As the remaining days of summer continue to dwindle, University of Kansas students who are preparing for the upcoming school year must keep in mind how their arrival in Lawrence will affect the local spread of the coronavirus.
KU Student Housing already announced several guidelines regarding the University’s reopening in August. Some changes include an on-campus mask requirement, reduced lecture sizes and extended time between classes to allow for proper social distancing. However, the majority of the changes that will need to be made fall on the shoulders of the student body.
With thousands of students returning to campus, a slight increase in Lawrence cases should be expected, but keeping the amount controlled and contained is a necessity.
From July 3 to July 6, Douglas County saw an increase of 103 COVID-19 cases. Similar surges throughout the state prompted long overdue action from Kansas and Douglas County officials. Over the last few days, new requirements and strategies for battling rising coronavirus cases have been announced, including a Kansas statewide mask mandate, which went into effect on July 3, as well as the two-week closing of select Douglas County bars.
As an incoming freshman, I’m justifiably disappointed that my first year as a Jayhawk won’t look the same as I imagined it when I applied months ago. However, I’m willing to abide by the instructions I am given in order to help derail the escalation of coronavirus. The orders given from KU, just like those given from the city and state, can only provide a partial solution.
Opinion columnist Tom Riggs argues that fall scholarship hall dining plans fall short of providing students with the affordability and freedom of choice presented in years past.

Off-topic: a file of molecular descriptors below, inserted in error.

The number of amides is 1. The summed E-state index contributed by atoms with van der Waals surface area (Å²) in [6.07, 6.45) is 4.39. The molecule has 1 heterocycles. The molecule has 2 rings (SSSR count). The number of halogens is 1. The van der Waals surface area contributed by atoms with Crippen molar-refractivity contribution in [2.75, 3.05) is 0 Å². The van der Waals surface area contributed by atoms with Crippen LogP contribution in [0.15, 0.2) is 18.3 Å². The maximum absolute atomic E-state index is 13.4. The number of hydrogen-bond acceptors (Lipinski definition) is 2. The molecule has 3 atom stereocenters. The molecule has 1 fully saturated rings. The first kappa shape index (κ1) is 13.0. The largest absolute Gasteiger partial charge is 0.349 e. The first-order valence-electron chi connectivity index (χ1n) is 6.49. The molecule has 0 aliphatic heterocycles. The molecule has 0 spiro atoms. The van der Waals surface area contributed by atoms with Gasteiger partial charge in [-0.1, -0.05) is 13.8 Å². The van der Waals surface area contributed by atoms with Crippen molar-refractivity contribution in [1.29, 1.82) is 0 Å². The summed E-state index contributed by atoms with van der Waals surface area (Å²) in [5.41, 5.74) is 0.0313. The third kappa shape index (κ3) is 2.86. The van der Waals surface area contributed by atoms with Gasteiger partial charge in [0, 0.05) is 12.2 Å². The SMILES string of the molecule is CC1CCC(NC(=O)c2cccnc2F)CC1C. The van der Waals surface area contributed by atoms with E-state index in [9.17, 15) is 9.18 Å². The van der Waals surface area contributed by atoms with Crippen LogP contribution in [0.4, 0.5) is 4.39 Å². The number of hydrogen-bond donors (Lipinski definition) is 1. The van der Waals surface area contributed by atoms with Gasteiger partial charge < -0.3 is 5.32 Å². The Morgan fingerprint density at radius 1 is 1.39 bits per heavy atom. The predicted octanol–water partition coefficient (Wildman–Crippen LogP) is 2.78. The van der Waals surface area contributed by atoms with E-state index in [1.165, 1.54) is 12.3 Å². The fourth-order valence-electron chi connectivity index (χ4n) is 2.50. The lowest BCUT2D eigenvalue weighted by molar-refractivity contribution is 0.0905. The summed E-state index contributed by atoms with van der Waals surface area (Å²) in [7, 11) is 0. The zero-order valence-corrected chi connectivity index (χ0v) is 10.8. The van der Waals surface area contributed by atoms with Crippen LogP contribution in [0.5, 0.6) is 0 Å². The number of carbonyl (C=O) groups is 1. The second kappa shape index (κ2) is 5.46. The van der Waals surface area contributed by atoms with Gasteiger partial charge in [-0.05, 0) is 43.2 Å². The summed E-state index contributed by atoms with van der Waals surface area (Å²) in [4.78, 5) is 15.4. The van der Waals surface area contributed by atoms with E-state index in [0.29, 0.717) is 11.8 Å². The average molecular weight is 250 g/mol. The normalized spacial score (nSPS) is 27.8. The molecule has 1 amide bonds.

In order to keep a lid on local COVID-19 cases, students must value the health of others over their personal comfort.
Social distancing, wearing a mask and washing your hands are all effective and essential behaviors advised by the world’s top health experts. How well students follow these recommendations, as well as the boundaries set by the University, will determine whether or not KU will experience another shut down.
Prying students away from college culture will be no easy task. Schools such as the University of Pennsylvania have introduced several agreements, one of which requires students to no longer organize off-campus events or parties.
Even without a sudden increase in population, Lawrence is already experiencing a sharp rise in COVID-19 cases. The leadership and integrity of college students will soon be in the spotlight.
The way students at KU handle their new responsibilities will either help heal our community, or contribute to the damaging spread of COVID-19.
Hattie Friesen is a freshman from Olathe studying English and linguistics.